Like Boyd, Syndergaard presents somewhat of a puzzling case. His WHIP and walk rate (6.2%) were respectable and his .308 BABIP was actually slightly lower than his .313 career mark. His batted-ball profile was quite good; his average exit velocity (86.6 MPH) and hard-hit rate (31.9%) are both in the top 17% of baseball. Further, all of his expected stats (batting average, slugging percentage, wOBA) were above average, increasing the evidence for bad luck.

Like the Mets' season overall, things didn't go quite as planned for Thor this season. The good thing is that he showed many signs of still being a higher-end pitcher. I would expect some positive regression for Syndergaard next season and, hopefully, he can give fantasy owners more of what they had hoped for.

 

wOBA - xwOBA Difference Duds

For reference, the league-average wOBA against is .324 and the xwOBA is .318 (difference of .006). All stats current as of Monday, September 23, courtesy of BaseballSavant.com.

 

Mike Soroka - Atlanta Braves

wOBA: .270, xwOBA: .304, Difference: -.034

Our first wOBA-xwOBA dud has been excellent this season and is just 22 years old. Mike Soroka has gone 13-4 with an impressive 2.60 ERA, 1.09 WHIP, and 19.9% K rate while pitching to contact. However, his xwOBA, while still quite good, is significantly higher than his actual wOBA. Should fantasy players be worried about negative regression for Soroka next season?

Fortunately, it seems like Soroka's pitching style will allow him to continue to succeed at the big-league level. He relies heavily on his sinker (45.2% usage) and pitches to contact, but has solid control (1.09 WHIP, 5.7% walk rate). Further, his batted-ball profile has the makings of a successful groundball pitcher. Soroka has avoided hard contact (87.2-MPH average exit velocity, 37.9% hard-hit rate) while doing an excellent job of keeping the ball on the ground (5.4-degree launch angle).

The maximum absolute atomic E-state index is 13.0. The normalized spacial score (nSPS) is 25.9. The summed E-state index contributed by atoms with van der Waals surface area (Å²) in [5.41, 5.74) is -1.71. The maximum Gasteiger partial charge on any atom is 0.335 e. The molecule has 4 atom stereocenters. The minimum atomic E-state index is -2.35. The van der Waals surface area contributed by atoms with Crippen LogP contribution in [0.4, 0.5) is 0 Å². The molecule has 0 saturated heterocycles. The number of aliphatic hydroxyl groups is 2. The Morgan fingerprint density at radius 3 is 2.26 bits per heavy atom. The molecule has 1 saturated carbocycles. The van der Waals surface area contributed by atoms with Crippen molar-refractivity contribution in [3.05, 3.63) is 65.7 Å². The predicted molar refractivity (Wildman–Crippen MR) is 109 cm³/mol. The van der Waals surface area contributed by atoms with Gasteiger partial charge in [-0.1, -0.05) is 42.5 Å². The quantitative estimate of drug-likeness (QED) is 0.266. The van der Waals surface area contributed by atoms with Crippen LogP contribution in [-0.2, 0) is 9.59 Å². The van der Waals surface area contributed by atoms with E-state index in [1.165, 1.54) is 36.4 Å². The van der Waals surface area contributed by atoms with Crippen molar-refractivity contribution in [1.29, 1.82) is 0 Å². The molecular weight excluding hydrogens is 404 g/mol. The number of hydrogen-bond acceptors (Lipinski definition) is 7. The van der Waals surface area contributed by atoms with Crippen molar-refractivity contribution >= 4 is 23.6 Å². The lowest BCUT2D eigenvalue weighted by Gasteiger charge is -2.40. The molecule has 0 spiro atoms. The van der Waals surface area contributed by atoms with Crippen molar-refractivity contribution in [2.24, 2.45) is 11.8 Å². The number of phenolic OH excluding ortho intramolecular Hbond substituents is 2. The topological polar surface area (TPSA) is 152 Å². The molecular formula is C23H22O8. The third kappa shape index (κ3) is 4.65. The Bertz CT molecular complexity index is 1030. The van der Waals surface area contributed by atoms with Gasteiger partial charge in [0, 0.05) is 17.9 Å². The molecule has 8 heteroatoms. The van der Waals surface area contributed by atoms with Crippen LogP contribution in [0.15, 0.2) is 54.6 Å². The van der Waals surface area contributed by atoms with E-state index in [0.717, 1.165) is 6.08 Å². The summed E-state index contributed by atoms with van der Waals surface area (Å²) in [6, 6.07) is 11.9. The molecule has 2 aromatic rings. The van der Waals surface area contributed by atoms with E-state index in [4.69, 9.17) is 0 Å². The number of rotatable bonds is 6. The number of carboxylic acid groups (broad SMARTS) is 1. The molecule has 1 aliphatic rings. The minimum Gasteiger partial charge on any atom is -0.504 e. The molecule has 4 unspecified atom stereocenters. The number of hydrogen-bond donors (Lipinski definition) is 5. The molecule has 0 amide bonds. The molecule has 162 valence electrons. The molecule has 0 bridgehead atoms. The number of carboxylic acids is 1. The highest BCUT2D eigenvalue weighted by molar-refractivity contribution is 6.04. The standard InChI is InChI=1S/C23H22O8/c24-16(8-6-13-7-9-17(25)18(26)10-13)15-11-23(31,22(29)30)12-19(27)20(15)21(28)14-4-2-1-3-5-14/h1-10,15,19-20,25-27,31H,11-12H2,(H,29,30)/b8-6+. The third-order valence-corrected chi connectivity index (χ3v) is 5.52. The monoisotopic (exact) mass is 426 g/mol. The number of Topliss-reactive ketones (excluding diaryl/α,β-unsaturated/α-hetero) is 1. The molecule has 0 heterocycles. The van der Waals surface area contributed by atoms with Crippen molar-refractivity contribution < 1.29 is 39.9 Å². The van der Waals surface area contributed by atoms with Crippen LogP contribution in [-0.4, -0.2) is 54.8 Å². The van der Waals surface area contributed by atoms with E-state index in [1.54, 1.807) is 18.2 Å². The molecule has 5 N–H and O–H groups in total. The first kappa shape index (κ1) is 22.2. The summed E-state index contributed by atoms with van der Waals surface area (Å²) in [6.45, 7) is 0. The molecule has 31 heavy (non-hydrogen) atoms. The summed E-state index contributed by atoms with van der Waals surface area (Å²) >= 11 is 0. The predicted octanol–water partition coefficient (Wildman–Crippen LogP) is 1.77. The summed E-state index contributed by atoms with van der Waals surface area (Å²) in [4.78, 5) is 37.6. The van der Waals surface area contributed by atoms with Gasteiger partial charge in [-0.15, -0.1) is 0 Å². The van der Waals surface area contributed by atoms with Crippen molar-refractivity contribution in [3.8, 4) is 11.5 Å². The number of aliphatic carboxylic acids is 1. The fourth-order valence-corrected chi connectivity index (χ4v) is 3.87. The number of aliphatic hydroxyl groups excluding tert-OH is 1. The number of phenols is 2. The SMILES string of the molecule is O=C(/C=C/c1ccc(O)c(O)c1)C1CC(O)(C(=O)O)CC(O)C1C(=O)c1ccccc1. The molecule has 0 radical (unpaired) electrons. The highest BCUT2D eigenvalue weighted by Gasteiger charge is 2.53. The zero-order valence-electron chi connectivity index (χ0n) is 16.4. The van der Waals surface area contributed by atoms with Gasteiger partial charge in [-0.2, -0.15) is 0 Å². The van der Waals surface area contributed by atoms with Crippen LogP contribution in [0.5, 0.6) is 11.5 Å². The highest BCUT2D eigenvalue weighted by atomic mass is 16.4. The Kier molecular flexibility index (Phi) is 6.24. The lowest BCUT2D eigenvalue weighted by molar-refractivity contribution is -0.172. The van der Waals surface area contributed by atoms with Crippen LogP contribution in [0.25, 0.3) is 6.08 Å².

The big negative is Soroka's SIERA. His 4.30 SIERA is almost two runs higher than his ERA. While I do feel that is is not realistic to expect a 2.60 ERA from Soroka next season, I also feel that his batted-ball profile is one that will lead to success. Therefore, I am going to overlook his SIERA and say that Soroka will be a higher-end fantasy option next season and for seasons to come in keeper/dynasty leagues.

 

Yonny Chirinos - Tampa Bay Rays

wOBA: .287 , xwOBA: .316 , Difference: -.029

Our second wOBA-xwOBA dud has served time both as a starter and a "follower" this season, finding success at both. Yonny Chirinos has gone 9-5 with a 3.67 ERA, 1.06 WHIP, and 22.1% K rate over 127 2/3 IP this season. He has been highly useful in fantasy, but does his relatively higher xwOBA suggest that he may regress next season?

Like Soroka, Chirinos relies heavily on his sinker (55.1% usage). However, his stats under the hood do not look as shiny. Chirinos' batted-ball profile isn't bad (87.6-MPH average exit velocity, 33.8% hard-hit rate), but his 10.9-degree launch angle is a little high for someone who relies on thier sinker so much. Further, his .252 BABIP is much lower than his .272 career mark. The Rays are one of baseball's better defensive teams, but that alone does not explain his BABIP. As such, I would be more inclined to believe his 4.21 SIERA.

Overall, Chirinos has been great this season and holds extra fantasy value given his relief pitcher eligibility. However, there is compelling evidence to suggest that he has gotten lucky this season. While he will still be valuable next season, I would not be surprised to see his ERA slide closer to 4.00 in 2020.